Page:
rises, you see the horizon as being on the bottom. When it sets, your brain
still says the horizon is the bottom, but the moon hasn't changed. You have
by turning 180 degrees. It's easy to illustrate by holding your arm out and
putting your thumb upwards. Now swing your arm across to the other
horizon in the direction your thumb is pointing. Your thumb ends up pointing
down. It appears to have rotated 180 degrees.

I'm in the southern hemisphere and the rotation is anti-clockwise. Also, when
I got up this morning, the moon was halfway across the sky with Tycho near
the top right. It's about 75% illuminated at the moment with the fully
illuminated part on the right. Mars is a few degrees to the left of it.
Anyone want to compare what they see ?

If you've got a small telescope or reasonable binoculars and look at Venus
(the really bright thing in the east in the morning) you can see that the it's a
cresent at the moment. Which side is the bite out of ? Is that the same for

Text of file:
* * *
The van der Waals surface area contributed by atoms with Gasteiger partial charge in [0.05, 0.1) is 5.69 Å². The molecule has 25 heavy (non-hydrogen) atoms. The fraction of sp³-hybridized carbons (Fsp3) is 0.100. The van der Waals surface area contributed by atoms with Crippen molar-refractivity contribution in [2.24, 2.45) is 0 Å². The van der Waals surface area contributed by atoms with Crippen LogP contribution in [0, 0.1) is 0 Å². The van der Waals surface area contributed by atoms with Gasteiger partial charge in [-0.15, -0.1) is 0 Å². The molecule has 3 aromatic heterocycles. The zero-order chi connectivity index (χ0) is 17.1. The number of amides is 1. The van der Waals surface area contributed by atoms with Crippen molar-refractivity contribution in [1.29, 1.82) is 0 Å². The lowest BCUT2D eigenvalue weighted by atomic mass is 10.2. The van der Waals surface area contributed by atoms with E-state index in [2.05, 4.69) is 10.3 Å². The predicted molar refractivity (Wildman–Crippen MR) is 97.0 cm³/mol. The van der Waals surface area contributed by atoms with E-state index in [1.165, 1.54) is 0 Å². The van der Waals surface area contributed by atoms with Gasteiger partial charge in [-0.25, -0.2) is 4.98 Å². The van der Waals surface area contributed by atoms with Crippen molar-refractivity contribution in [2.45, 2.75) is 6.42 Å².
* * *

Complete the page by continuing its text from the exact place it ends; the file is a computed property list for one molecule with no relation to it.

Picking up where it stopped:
northern and southern hemispheres ?

Steve.


On 27 Nov 2007 at 7:12, J FLETCHER wrote:

{Quote hidden}

> --

2007\11\27@143500 by Steve Baldwin

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That's something else called a sidereal day. The Earth rotates once per day
relative to the Sun, but only 364/365 of a day relative to the stars. Note the
number '365'.

Steve.


On 28 Nov 2007 at 7:52, Richard Prosser wrote:

> This seems to be related to the "fact" that the earth actually rotates
> in slightly less than a day. I realised the other day that if it was
> exactlly 24 hours per rotation, then if the sun is overhead today at
> 12 noon, then in 6 months it will be overhead at midnight!
>
> RP

2007\11\27@144222 by Steve Baldwin

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>   I also
> show this to relatives' kids when they come over to peek through my
> telescope and start asking questions.  It never fails, I always get a